Scientific Opinion on the safety and efficacy of Optiphos® (6-phytase) as a feed additive for chickens and turkeys for fattening, chickens reared for laying, turkeys reared for breeding, laying hens, other birds for fattening and laying, weaned piglets, pigs for fattening and sows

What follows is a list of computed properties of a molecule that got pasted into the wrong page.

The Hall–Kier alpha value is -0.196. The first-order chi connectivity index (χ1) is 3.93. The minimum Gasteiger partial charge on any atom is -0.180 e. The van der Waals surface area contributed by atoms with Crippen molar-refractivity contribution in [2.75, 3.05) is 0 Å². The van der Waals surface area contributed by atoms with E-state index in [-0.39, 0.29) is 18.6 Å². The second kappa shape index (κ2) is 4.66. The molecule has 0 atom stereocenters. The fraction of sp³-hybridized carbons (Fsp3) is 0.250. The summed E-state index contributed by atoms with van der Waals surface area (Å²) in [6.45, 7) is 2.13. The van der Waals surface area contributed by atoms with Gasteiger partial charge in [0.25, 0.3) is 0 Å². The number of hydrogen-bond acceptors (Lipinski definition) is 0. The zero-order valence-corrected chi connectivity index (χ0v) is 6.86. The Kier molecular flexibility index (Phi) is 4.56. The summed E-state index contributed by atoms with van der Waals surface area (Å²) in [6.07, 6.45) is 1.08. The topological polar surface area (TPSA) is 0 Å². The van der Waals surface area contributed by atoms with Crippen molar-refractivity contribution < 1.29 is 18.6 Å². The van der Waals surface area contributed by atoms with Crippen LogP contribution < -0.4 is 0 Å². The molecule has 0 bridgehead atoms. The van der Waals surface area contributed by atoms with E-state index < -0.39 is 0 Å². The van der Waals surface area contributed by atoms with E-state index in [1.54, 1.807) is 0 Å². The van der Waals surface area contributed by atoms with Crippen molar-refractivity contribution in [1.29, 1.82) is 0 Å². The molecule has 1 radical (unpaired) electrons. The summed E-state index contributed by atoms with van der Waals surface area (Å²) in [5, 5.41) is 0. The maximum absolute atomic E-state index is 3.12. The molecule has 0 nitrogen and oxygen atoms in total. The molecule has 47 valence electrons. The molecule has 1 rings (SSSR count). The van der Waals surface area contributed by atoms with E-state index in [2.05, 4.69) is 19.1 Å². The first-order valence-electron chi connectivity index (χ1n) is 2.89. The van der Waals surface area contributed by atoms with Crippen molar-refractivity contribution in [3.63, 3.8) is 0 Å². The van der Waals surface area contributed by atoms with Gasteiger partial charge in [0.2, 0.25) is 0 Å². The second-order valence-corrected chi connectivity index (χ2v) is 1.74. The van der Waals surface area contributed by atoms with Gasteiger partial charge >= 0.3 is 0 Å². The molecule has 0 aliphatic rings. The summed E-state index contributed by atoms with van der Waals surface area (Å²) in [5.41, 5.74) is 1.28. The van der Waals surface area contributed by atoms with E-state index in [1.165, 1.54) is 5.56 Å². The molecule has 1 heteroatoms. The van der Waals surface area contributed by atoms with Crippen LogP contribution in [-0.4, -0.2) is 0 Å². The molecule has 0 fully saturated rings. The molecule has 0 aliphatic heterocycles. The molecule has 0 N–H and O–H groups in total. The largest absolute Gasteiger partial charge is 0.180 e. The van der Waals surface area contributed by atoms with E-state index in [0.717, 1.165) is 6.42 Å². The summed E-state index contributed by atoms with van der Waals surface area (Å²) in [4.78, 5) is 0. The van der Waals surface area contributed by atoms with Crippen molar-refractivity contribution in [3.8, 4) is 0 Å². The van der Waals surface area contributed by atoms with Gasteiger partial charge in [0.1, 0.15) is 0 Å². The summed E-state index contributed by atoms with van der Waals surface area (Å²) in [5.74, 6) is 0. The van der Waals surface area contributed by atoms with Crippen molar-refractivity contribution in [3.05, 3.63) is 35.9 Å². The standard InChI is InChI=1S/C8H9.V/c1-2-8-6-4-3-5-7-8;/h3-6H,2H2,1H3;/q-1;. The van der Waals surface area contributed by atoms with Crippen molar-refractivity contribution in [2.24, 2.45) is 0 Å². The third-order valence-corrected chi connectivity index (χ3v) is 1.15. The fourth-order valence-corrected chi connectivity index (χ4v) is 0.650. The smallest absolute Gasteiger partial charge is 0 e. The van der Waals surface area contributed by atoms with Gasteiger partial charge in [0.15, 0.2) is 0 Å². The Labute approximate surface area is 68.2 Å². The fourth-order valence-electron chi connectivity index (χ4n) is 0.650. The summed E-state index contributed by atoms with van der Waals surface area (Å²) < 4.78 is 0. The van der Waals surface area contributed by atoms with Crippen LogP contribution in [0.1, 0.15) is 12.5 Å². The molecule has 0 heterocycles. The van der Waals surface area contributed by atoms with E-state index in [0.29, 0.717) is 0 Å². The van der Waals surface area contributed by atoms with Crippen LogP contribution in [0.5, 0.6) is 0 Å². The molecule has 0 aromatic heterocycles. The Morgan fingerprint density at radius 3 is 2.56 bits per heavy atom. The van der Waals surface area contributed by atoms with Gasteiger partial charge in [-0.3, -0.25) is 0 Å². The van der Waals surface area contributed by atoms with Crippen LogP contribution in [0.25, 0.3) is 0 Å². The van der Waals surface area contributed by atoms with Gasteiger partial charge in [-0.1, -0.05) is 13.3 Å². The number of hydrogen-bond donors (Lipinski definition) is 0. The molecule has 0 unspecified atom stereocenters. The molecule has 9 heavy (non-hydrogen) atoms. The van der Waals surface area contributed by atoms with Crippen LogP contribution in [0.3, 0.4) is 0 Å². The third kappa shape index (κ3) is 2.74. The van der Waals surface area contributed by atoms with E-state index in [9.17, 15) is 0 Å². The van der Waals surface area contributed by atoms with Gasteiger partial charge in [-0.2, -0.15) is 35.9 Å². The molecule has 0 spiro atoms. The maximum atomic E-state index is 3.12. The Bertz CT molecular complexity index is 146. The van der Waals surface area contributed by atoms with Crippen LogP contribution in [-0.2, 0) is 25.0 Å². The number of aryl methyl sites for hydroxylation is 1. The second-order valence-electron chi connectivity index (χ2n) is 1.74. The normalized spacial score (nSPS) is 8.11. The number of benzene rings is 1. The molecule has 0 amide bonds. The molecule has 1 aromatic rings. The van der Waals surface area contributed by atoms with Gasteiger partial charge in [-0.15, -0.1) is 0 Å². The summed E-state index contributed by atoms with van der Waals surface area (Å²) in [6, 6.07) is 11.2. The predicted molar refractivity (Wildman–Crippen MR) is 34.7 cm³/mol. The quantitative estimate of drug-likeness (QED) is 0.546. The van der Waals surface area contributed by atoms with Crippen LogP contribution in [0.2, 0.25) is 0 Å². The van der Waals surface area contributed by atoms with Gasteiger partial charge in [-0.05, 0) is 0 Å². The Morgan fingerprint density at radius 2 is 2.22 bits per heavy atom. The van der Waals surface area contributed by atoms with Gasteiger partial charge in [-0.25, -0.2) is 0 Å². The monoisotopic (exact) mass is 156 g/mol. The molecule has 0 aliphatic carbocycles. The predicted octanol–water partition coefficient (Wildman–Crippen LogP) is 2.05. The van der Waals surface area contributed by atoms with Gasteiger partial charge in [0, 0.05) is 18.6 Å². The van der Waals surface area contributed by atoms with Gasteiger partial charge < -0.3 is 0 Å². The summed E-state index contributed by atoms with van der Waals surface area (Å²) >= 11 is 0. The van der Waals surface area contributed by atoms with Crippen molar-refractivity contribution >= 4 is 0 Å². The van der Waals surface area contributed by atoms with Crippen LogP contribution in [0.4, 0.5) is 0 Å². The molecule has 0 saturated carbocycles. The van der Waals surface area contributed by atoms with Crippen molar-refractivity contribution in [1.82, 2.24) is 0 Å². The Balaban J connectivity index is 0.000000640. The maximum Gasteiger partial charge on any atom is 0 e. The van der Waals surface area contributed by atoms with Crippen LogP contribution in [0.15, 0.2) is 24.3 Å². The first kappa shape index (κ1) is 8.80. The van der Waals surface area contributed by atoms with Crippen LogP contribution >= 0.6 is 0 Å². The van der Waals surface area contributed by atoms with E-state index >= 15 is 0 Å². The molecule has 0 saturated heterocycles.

The additive Optiphos® is a preparation of 6-phytase produced by a genetically modified strain of Pichia pastoris; it is presented in solid (G/CT) and liquid (L) forms ensuring 4000 OTU/g and 8000 OTU/mL, respectively. This product is intended for use in chickens and turkeys for fattening, chickens reared for laying, turkeys reared for breeding, laying hens, other birds for fattening and laying, weaned piglets, pigs for fattening and sows. The final enzyme preparation contains no cultivable production organism or recombinant DNA. All major species tested tolerated the additive at 100-fold the maximum recommended dose. Consequently, the FEEDAP Panel concludes that the additive is safe at the maximum recommended dose for the target species. Based on the absence of treatment-related adverse effects in two in vitro and one in vivo genotoxicity tests and in a subchronic oral toxicity study, it can be concluded that Optiphos® is of no concern regarding consumer safety when used as feed additive in food-producing animals. The additive is not a skin/eye irritant or skin sensitiser. As an enzyme it is assumed that the additive has potential to be a respiratory sensitiser. The active substance of Optiphos® is a protein and as such will be degraded/inactivated during the passage through the digestive tract of animals. Therefore, no risks for the environment are expected and no further environmental risk assessment is required. Based on data on phosphorus utilisation, digestibility and bone mineralisation, the FEEDAP Panel concludes that the following doses are efficacious: (i) 125 OTU/kg in chickens for fattening and reared for laying, laying hens and sows, (ii) 250 OTU/kg in turkeys for fattening and reared for breeding, weaned piglets and pigs for fattening. The data from major poultry species can be extrapolated to other avian species for fattening and laying at a dose of 125 OTU/kg.